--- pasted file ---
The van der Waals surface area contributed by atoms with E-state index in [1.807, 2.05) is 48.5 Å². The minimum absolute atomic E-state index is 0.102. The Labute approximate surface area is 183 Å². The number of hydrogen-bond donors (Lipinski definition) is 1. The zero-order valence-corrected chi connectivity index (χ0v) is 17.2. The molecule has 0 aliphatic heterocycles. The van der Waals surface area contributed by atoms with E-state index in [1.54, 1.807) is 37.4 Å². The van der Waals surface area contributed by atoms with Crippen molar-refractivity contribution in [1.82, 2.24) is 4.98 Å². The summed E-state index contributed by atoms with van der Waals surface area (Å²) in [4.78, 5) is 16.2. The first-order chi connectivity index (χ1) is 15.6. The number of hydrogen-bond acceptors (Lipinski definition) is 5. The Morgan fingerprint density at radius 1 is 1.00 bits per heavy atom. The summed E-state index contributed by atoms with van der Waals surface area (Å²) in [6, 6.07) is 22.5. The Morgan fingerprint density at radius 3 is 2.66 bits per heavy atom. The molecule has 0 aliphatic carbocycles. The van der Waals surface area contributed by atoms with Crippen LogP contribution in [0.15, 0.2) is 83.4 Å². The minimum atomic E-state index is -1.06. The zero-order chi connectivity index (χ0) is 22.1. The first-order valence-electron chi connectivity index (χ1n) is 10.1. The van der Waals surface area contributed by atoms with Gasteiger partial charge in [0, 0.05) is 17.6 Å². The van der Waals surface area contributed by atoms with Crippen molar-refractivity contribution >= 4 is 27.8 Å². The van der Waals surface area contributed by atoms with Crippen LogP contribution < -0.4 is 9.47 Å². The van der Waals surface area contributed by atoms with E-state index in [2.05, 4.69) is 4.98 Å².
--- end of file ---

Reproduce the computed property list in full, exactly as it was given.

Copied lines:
The van der Waals surface area contributed by atoms with E-state index in [1.807, 2.05) is 48.5 Å². The minimum absolute atomic E-state index is 0.102. The Labute approximate surface area is 183 Å². The number of hydrogen-bond donors (Lipinski definition) is 1. The zero-order valence-corrected chi connectivity index (χ0v) is 17.2. The molecule has 0 aliphatic heterocycles. The van der Waals surface area contributed by atoms with E-state index in [1.54, 1.807) is 37.4 Å². The van der Waals surface area contributed by atoms with Crippen molar-refractivity contribution in [1.82, 2.24) is 4.98 Å². The summed E-state index contributed by atoms with van der Waals surface area (Å²) in [4.78, 5) is 16.2. The first-order chi connectivity index (χ1) is 15.6. The number of hydrogen-bond acceptors (Lipinski definition) is 5. The Morgan fingerprint density at radius 1 is 1.00 bits per heavy atom. The summed E-state index contributed by atoms with van der Waals surface area (Å²) in [6, 6.07) is 22.5. The Morgan fingerprint density at radius 3 is 2.66 bits per heavy atom. The molecule has 0 aliphatic carbocycles. The van der Waals surface area contributed by atoms with Crippen LogP contribution in [0.15, 0.2) is 83.4 Å². The minimum atomic E-state index is -1.06. The zero-order chi connectivity index (χ0) is 22.1. The first-order valence-electron chi connectivity index (χ1n) is 10.1. The van der Waals surface area contributed by atoms with Gasteiger partial charge in [0, 0.05) is 17.6 Å². The van der Waals surface area contributed by atoms with Crippen molar-refractivity contribution >= 4 is 27.8 Å². The van der Waals surface area contributed by atoms with Crippen LogP contribution < -0.4 is 9.47 Å². The van der Waals surface area contributed by atoms with E-state index in [2.05, 4.69) is 4.98 Å².